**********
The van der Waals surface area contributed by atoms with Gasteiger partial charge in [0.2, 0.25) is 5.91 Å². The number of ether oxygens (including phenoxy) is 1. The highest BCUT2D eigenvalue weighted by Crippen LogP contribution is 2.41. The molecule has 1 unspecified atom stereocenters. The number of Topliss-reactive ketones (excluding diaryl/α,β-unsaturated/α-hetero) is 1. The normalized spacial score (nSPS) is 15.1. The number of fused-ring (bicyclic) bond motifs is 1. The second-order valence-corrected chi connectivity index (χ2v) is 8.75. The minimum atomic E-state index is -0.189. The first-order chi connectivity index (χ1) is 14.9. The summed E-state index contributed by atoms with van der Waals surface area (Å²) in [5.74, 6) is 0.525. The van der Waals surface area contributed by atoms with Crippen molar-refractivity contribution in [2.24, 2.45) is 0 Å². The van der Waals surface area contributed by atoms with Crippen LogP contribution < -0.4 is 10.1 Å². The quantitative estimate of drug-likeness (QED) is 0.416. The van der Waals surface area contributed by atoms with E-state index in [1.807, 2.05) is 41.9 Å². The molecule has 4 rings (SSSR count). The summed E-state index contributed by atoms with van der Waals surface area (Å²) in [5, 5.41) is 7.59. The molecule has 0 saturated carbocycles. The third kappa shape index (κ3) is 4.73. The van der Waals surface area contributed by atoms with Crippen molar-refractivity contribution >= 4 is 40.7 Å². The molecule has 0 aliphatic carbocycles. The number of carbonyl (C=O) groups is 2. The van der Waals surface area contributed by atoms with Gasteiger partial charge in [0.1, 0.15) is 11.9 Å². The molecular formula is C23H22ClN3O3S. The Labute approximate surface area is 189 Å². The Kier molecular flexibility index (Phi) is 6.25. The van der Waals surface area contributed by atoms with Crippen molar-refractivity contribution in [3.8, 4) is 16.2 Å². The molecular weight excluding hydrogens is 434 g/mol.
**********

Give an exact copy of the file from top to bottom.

The van der Waals surface area contributed by atoms with Gasteiger partial charge in [0.2, 0.25) is 5.91 Å². The number of ether oxygens (including phenoxy) is 1. The highest BCUT2D eigenvalue weighted by Crippen LogP contribution is 2.41. The molecule has 1 unspecified atom stereocenters. The number of Topliss-reactive ketones (excluding diaryl/α,β-unsaturated/α-hetero) is 1. The normalized spacial score (nSPS) is 15.1. The number of fused-ring (bicyclic) bond motifs is 1. The second-order valence-corrected chi connectivity index (χ2v) is 8.75. The minimum atomic E-state index is -0.189. The first-order chi connectivity index (χ1) is 14.9. The summed E-state index contributed by atoms with van der Waals surface area (Å²) in [5.74, 6) is 0.525. The van der Waals surface area contributed by atoms with Crippen molar-refractivity contribution in [2.24, 2.45) is 0 Å². The van der Waals surface area contributed by atoms with Crippen LogP contribution < -0.4 is 10.1 Å². The quantitative estimate of drug-likeness (QED) is 0.416. The van der Waals surface area contributed by atoms with E-state index in [1.807, 2.05) is 41.9 Å². The molecule has 4 rings (SSSR count). The summed E-state index contributed by atoms with van der Waals surface area (Å²) in [5, 5.41) is 7.59. The molecule has 0 saturated carbocycles. The third kappa shape index (κ3) is 4.73. The van der Waals surface area contributed by atoms with Crippen molar-refractivity contribution >= 4 is 40.7 Å². The molecule has 0 aliphatic carbocycles. The number of carbonyl (C=O) groups is 2. The van der Waals surface area contributed by atoms with Gasteiger partial charge in [0.1, 0.15) is 11.9 Å². The molecular formula is C23H22ClN3O3S. The Labute approximate surface area is 189 Å². The Kier molecular flexibility index (Phi) is 6.25. The van der Waals surface area contributed by atoms with Crippen molar-refractivity contribution in [3.8, 4) is 16.2 Å². The molecular weight excluding hydrogens is 434 g/mol.